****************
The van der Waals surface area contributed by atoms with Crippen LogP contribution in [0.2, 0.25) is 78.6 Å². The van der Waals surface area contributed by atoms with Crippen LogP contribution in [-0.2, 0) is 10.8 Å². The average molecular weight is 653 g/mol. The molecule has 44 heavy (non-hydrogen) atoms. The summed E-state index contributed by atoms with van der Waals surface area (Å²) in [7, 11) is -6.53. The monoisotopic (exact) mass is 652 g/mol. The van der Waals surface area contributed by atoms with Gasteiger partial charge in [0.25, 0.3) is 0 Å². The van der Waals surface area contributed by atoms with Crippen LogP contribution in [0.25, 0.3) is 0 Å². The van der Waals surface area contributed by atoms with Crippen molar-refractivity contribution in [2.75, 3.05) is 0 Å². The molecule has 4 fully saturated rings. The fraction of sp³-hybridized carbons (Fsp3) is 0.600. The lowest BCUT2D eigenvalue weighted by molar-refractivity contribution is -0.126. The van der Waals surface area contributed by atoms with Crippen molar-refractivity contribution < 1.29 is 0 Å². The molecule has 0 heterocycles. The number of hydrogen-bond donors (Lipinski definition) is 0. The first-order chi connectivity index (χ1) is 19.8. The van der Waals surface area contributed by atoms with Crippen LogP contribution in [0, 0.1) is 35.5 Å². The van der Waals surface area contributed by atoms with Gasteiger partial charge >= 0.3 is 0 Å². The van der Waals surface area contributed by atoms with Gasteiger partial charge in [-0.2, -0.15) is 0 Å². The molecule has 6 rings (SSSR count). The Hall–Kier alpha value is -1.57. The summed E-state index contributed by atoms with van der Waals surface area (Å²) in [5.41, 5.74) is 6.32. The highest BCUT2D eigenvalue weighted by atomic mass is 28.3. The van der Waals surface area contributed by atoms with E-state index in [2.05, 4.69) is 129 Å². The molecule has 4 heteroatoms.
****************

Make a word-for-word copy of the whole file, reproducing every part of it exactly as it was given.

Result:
The van der Waals surface area contributed by atoms with Crippen LogP contribution in [0.2, 0.25) is 78.6 Å². The van der Waals surface area contributed by atoms with Crippen LogP contribution in [-0.2, 0) is 10.8 Å². The average molecular weight is 653 g/mol. The molecule has 44 heavy (non-hydrogen) atoms. The summed E-state index contributed by atoms with van der Waals surface area (Å²) in [7, 11) is -6.53. The monoisotopic (exact) mass is 652 g/mol. The van der Waals surface area contributed by atoms with Gasteiger partial charge in [0.25, 0.3) is 0 Å². The van der Waals surface area contributed by atoms with Crippen LogP contribution in [0.25, 0.3) is 0 Å². The van der Waals surface area contributed by atoms with Crippen molar-refractivity contribution in [2.75, 3.05) is 0 Å². The molecule has 4 fully saturated rings. The fraction of sp³-hybridized carbons (Fsp3) is 0.600. The lowest BCUT2D eigenvalue weighted by molar-refractivity contribution is -0.126. The van der Waals surface area contributed by atoms with Crippen molar-refractivity contribution < 1.29 is 0 Å². The molecule has 0 heterocycles. The number of hydrogen-bond donors (Lipinski definition) is 0. The first-order chi connectivity index (χ1) is 19.8. The van der Waals surface area contributed by atoms with Crippen LogP contribution in [0, 0.1) is 35.5 Å². The van der Waals surface area contributed by atoms with Gasteiger partial charge >= 0.3 is 0 Å². The van der Waals surface area contributed by atoms with Gasteiger partial charge in [-0.2, -0.15) is 0 Å². The molecule has 6 rings (SSSR count). The Hall–Kier alpha value is -1.57. The summed E-state index contributed by atoms with van der Waals surface area (Å²) in [5.41, 5.74) is 6.32. The highest BCUT2D eigenvalue weighted by atomic mass is 28.3. The van der Waals surface area contributed by atoms with E-state index in [2.05, 4.69) is 129 Å². The molecule has 4 heteroatoms.